Though there hasn't been any research done on corn allergy and ethanol, and I suspect there won't be. Those of us who are very sensitive to corn should at least be aware of its use and where problems may arrise.
Consumer Reports October 2006 edition has a huge article about Ethanol (& E85) and its viability as a gasoline replacement. The article brings up a lot of good points which makes me think that it won't last long and soon they'll find another cheaper way of alternative fuels. (Soy-based products seem to be more economically viable at this point) I highly recommend reading this article as it is very informative, and will make you mad at where our tax dollars and incentives are actually going.
In the meantime, those who have to endure living near Ethanol plants won't be having much fun. I know from personal experience that being within at least 10 miles of an Ethanol plant can set off my allergies. If you want to avoid living near an ethanol plant, here is a list of plant locations where you're not going to want to move (or at least watch to which area of town you move). Click Here for a map of Ethanol refinery locations.
States in order of the number of refineries per State:
Iowa with a whopping 31.
Nebraska has 21.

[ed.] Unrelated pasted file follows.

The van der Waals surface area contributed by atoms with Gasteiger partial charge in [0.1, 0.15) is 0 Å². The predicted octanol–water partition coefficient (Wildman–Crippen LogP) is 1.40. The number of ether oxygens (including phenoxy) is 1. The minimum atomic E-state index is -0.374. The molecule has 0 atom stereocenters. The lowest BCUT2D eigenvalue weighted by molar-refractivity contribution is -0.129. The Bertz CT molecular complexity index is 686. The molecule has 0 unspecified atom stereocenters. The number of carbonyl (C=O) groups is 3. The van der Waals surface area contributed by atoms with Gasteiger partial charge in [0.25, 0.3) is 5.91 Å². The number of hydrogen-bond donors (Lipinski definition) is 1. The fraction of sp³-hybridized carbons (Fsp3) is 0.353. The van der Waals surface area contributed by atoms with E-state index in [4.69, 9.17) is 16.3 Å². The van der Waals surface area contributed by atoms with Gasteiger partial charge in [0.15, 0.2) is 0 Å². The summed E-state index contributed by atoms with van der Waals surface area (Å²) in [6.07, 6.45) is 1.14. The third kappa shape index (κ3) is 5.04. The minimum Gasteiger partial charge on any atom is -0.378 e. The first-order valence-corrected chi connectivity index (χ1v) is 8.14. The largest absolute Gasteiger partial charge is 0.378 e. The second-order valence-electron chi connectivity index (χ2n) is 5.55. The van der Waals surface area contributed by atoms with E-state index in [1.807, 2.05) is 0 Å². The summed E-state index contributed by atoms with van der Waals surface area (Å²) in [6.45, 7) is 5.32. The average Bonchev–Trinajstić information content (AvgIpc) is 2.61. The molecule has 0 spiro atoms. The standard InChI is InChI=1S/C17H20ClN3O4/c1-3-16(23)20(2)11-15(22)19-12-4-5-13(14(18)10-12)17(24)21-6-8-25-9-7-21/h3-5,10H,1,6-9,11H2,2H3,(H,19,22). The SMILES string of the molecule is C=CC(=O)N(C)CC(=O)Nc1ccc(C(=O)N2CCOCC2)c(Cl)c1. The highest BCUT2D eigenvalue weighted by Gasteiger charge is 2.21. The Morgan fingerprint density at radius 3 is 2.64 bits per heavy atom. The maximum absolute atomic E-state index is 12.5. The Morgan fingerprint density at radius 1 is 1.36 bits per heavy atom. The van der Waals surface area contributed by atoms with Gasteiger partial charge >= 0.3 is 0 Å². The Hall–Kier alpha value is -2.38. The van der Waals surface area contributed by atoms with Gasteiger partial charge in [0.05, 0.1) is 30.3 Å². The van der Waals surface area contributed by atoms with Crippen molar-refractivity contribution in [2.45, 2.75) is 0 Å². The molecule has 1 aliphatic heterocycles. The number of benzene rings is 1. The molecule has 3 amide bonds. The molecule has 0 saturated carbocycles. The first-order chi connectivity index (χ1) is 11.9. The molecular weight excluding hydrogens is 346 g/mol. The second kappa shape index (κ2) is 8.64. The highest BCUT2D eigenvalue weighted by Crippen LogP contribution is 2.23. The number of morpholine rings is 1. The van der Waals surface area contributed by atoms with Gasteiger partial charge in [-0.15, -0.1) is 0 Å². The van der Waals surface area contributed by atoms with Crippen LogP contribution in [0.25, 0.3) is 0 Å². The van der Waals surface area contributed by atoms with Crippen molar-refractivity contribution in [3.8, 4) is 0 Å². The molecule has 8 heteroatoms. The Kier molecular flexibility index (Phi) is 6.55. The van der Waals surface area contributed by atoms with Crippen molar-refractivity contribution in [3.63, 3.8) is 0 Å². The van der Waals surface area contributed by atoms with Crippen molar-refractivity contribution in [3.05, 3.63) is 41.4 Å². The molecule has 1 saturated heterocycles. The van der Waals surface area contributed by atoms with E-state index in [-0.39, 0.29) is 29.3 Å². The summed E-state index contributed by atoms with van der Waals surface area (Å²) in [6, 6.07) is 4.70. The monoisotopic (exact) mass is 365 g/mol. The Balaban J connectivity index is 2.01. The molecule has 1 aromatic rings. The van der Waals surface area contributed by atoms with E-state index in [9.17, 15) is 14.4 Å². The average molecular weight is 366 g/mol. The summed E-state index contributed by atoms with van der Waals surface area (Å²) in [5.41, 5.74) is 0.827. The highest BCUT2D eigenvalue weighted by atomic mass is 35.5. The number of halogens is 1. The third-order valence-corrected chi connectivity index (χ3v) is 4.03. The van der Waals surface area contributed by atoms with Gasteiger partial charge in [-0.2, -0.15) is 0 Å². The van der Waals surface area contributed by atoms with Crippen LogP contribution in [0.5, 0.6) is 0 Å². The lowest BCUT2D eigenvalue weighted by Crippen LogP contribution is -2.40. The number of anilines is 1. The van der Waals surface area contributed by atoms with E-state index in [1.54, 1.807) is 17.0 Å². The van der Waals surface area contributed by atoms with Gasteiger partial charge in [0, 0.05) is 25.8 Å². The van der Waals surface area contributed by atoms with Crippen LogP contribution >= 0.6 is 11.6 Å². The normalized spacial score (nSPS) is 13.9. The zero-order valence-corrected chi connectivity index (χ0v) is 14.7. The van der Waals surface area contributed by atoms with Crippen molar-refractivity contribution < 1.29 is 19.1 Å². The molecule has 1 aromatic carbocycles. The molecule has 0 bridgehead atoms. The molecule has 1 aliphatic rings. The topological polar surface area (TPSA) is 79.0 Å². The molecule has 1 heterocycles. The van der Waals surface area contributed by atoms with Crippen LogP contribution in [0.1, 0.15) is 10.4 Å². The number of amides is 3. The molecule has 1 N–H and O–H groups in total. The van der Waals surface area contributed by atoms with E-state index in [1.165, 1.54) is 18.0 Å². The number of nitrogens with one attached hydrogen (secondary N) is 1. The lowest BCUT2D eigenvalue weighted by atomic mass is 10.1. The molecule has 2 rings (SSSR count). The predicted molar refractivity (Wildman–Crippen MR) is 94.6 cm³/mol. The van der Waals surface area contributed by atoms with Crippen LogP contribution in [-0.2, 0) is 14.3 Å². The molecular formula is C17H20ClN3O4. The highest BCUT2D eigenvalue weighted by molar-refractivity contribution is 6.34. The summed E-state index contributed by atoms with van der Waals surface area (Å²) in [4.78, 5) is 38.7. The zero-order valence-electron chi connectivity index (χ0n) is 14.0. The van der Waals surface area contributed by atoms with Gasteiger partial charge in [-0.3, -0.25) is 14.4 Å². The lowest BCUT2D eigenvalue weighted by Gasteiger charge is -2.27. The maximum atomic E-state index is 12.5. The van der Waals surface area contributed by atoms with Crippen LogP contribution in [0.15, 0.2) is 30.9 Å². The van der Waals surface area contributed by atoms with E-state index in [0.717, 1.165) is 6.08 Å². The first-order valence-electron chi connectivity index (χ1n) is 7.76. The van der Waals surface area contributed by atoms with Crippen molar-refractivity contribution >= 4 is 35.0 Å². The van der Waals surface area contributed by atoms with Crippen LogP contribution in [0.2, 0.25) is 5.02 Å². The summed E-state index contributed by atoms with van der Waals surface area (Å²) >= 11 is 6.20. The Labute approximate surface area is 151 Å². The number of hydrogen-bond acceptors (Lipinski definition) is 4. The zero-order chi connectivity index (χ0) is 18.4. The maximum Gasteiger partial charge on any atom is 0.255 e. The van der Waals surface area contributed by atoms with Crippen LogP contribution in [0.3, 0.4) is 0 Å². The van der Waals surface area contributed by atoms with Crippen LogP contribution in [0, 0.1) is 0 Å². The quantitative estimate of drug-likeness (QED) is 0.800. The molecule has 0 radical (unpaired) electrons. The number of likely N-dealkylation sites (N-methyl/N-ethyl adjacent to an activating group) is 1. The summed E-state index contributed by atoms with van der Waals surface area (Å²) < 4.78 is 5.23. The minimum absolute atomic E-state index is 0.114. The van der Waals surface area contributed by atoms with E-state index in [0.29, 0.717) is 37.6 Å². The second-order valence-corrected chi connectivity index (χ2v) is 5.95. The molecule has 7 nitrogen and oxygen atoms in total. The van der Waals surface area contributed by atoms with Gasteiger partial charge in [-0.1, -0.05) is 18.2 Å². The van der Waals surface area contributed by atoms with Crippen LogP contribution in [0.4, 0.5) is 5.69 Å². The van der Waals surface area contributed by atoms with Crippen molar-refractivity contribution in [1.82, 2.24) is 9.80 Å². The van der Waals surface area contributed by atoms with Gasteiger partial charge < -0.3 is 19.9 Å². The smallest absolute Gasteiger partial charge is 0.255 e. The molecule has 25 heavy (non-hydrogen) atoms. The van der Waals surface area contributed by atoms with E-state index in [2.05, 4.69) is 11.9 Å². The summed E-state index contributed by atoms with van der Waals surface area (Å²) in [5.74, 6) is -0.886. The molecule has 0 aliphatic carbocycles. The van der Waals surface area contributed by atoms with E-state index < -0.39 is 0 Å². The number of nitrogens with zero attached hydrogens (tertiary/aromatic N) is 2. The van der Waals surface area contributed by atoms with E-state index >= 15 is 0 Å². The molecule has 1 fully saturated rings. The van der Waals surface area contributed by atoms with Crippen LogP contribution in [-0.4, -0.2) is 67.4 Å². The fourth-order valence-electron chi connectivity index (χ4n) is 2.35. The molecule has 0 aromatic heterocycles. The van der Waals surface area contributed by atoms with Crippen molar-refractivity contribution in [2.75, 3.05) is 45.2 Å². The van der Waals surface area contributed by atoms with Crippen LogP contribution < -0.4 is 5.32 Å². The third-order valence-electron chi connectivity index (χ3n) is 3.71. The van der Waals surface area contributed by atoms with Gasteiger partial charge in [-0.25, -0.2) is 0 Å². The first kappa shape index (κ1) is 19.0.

Minnesota has 17.
South Dakoka has 14.
Kansas has 9.
Illinois has 7.
Indiana and Wisconsin are tied with 6 each.
North Dakota has 5.
California, Colorado, Michigan are tied with 4 each.
Texas has 3.
Kentucky and Ohio are tied with 2 each.
Arizona, Georgia, New Mexico, Oregon, Tennessee, Wyoming are tied with 1 each.
The Consumer Reports article also states which states have the most E85 stations open to the public. Which means the more E85, the more potential problems with Ethanol (Corn) being in the air you breathe, let alone the air when you're filling up.
Minnesota has over 200 stations.
Illinois has 101-200 stations.
Iowa, Missouri, South Dakota have 41-100 stations.
Indiana, Nebraska, North Dakota, South Carolina, Wisconsin have 21-40 stations.
Kansas, Michigan, North Carolina, Texas have 11-20 stations.
Colorado, Ohio, Nevada have 6-10 stations.
Arizona, California, Florida, Georgia, Idaho, Kentucky, Maryland, Montana, New Mexico, Oklahoma, Oregon, Pennsylvania, Tennesee, Utah, Virginia, Washington, West Virginia, Wyoming have 1-5 stations.
Alabama, Arkansas, Delaware, Connecticut, Louisiana, Maine, Massachusetts, Mississippi, New Hampshire, New Jersey, New York, Rhode Island, Vermont currently have none.
Also keep your eyes open for Ethanol in your regular gasoline, as according to the Consumer Reports article, "Ethanol is now blended into 40% of all U.S. gasoline."
Other interesting links about Ethanol:
EPA proposed rule for implementation of renewable fuels standard. (aka Forcing Ethanol to be mixed with all gasoline)
Scarcity of Corn Fuel
Redesigning Crops to Harvest Fuel
Ethanol takes more energy than it produces.
Use of Corn as Fuel may drive up Food Prices (which would be fine for us, since we don't buy foods with corn in it anyway. Though I do wonder if this might make our foods then cheaper?)
New Ethanol Plant - Missouri
New Ethanol Plant - Kansas